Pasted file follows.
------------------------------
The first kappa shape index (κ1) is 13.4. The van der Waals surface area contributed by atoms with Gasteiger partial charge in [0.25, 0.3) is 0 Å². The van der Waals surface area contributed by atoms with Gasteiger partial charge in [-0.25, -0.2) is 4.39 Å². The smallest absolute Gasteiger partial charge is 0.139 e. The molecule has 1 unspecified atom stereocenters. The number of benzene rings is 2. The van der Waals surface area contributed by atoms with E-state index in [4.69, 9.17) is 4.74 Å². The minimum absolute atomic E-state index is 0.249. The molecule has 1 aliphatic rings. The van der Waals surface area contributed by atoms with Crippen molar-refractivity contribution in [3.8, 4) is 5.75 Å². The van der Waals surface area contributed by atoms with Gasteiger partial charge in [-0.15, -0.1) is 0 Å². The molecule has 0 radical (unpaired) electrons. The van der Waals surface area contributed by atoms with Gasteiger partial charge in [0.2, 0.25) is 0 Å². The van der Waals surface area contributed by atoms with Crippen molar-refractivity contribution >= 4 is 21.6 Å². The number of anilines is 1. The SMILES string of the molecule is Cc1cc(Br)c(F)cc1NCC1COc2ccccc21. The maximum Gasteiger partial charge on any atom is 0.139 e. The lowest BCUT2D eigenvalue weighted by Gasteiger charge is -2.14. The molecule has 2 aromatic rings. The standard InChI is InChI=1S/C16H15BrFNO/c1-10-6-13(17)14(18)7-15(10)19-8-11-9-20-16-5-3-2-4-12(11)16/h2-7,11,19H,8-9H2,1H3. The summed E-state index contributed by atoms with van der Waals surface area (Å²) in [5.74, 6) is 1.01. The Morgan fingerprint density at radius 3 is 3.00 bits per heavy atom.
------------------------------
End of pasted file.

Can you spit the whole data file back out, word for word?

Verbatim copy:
The first kappa shape index (κ1) is 13.4. The van der Waals surface area contributed by atoms with Gasteiger partial charge in [0.25, 0.3) is 0 Å². The van der Waals surface area contributed by atoms with Gasteiger partial charge in [-0.25, -0.2) is 4.39 Å². The smallest absolute Gasteiger partial charge is 0.139 e. The molecule has 1 unspecified atom stereocenters. The number of benzene rings is 2. The van der Waals surface area contributed by atoms with E-state index in [4.69, 9.17) is 4.74 Å². The minimum absolute atomic E-state index is 0.249. The molecule has 1 aliphatic rings. The van der Waals surface area contributed by atoms with Crippen molar-refractivity contribution in [3.8, 4) is 5.75 Å². The van der Waals surface area contributed by atoms with Gasteiger partial charge in [-0.15, -0.1) is 0 Å². The molecule has 0 radical (unpaired) electrons. The van der Waals surface area contributed by atoms with Gasteiger partial charge in [0.2, 0.25) is 0 Å². The van der Waals surface area contributed by atoms with Crippen molar-refractivity contribution >= 4 is 21.6 Å². The number of anilines is 1. The SMILES string of the molecule is Cc1cc(Br)c(F)cc1NCC1COc2ccccc21. The maximum Gasteiger partial charge on any atom is 0.139 e. The lowest BCUT2D eigenvalue weighted by Gasteiger charge is -2.14. The molecule has 2 aromatic rings. The standard InChI is InChI=1S/C16H15BrFNO/c1-10-6-13(17)14(18)7-15(10)19-8-11-9-20-16-5-3-2-4-12(11)16/h2-7,11,19H,8-9H2,1H3. The summed E-state index contributed by atoms with van der Waals surface area (Å²) in [5.74, 6) is 1.01. The Morgan fingerprint density at radius 3 is 3.00 bits per heavy atom.